Senate Democratic leader from Miami Gardens recounts his 'reality' with gun violence

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With controversial gun legislation again proposed for Florida lawmakers to consider this spring, Senate Democratic Leader Oscar Braynon told reporters Tuesday that the Legislature needs to do a better job of understanding the true reality of gun violence -- as opposed to referencing hypothetical, Hollywood-inspired examples.

And he speaks from experience.

RELATED: "These are the gun law changes Florida lawmakers could take up in 2017"

"My reality is a little different from their’s," the Miami Gardens Democrat said, referring to his fellow legislators. "How many people have been in a club that got shot up? I can raise my hand and say that I have."

More here.

Photo credit: Kristen M. Clark / Herald/Times Tallahassee bureau

Ag Commissioner Putnam: 'We need to make workforce development a priority'

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Although Republican Gov. Rick Scott has made jobs and business incentives a staple of his administration, a statewide official who might seek to replace him in next year’s election says Florida needs to do a better job of making sure its residents are actually qualified to fill in-demand jobs and be hired by the companies that move here.

“The talent pipeline is not in place,” Agriculture Commissioner Adam Putnam told reporters Tuesday. “The worst of all worlds is for us to recruit contracts or recruit businesses to Florida and not be able to staff the pipeline to meet their talent needs.”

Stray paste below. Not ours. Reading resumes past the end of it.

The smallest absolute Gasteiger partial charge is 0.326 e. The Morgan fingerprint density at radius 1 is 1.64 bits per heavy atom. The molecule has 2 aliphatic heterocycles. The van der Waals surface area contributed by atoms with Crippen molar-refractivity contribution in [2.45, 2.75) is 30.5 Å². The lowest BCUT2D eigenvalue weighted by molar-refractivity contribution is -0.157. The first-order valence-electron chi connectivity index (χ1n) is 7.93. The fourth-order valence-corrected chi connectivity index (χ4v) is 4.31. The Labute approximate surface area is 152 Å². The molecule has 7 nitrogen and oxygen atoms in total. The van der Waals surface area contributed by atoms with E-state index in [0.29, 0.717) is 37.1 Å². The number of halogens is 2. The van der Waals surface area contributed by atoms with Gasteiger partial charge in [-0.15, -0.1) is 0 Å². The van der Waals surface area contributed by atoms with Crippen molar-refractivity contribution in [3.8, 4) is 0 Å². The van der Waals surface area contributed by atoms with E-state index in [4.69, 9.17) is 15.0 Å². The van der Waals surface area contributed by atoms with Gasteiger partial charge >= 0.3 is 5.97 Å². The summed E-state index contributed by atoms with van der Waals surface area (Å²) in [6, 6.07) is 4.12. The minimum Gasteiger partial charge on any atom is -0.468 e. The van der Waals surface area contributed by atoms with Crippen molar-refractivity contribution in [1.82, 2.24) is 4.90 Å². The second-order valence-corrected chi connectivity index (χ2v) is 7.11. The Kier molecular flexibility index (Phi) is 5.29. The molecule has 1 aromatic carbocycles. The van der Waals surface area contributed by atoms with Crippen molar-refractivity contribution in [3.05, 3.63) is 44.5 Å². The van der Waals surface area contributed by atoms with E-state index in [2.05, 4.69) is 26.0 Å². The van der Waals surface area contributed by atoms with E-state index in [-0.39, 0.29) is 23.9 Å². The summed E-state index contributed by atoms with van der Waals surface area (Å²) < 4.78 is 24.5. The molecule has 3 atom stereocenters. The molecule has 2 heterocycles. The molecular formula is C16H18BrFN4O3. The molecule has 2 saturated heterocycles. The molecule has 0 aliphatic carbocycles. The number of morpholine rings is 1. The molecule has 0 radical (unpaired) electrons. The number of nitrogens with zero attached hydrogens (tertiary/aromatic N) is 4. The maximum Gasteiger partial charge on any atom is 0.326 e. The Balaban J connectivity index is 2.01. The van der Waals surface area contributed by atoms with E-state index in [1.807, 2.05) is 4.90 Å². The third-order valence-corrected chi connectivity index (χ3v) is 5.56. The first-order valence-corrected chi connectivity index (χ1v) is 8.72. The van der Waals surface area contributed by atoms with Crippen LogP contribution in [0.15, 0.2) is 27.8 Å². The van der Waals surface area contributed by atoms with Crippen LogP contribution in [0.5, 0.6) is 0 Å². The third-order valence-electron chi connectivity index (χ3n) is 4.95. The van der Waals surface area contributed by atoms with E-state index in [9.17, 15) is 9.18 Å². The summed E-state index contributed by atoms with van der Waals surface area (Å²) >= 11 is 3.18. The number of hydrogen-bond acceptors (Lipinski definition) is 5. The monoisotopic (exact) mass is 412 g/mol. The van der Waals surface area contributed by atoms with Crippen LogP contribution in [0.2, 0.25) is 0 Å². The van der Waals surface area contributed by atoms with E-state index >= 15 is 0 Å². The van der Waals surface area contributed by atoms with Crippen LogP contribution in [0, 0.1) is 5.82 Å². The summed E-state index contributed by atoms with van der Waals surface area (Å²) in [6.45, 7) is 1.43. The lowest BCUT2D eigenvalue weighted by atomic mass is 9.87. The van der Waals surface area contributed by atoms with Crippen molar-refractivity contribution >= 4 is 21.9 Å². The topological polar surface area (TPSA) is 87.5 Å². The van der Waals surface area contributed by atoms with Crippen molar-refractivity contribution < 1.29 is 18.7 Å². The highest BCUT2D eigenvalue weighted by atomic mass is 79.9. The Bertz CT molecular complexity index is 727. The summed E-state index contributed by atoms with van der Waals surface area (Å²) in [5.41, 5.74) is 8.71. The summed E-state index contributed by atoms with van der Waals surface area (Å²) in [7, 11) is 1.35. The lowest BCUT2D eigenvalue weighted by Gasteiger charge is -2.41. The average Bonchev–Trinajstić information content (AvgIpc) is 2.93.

More here.

Photo credit: Kristen M. Clark / Herald/Times Tallahassee bureau

Scott's budget doesn't include money for Everglades land buy. No problem, Negron says.


Senate President Joe Negron told reporters Tuesday he isn't upset that Gov. Rick Scott's 2017-18 budget proposal doesn't include funding for Negron's top legislative priority: Purchasing land for water storage south of Lake Okeechobee.

"I don’t expect the governor to put the priorities of the House and Senate in his budget," Negron, R-Stuart, said. "I have the burden of proof to convince him and convince my colleagues that based on Amendment 1 and based on the current issue that it’s appropriate to spend money on additional water storage south of Lake Okeechobee."

Sen. Rob Bradley, R-Fleming Island, filed legislation last week to carry out Negron's $2.4 billion plan to buy 60,000 acres of farmland to create a water-storing reservoir and prevent future toxic algae outbreaks in local estuaries, such as those that wreaked havoc on the state last summer.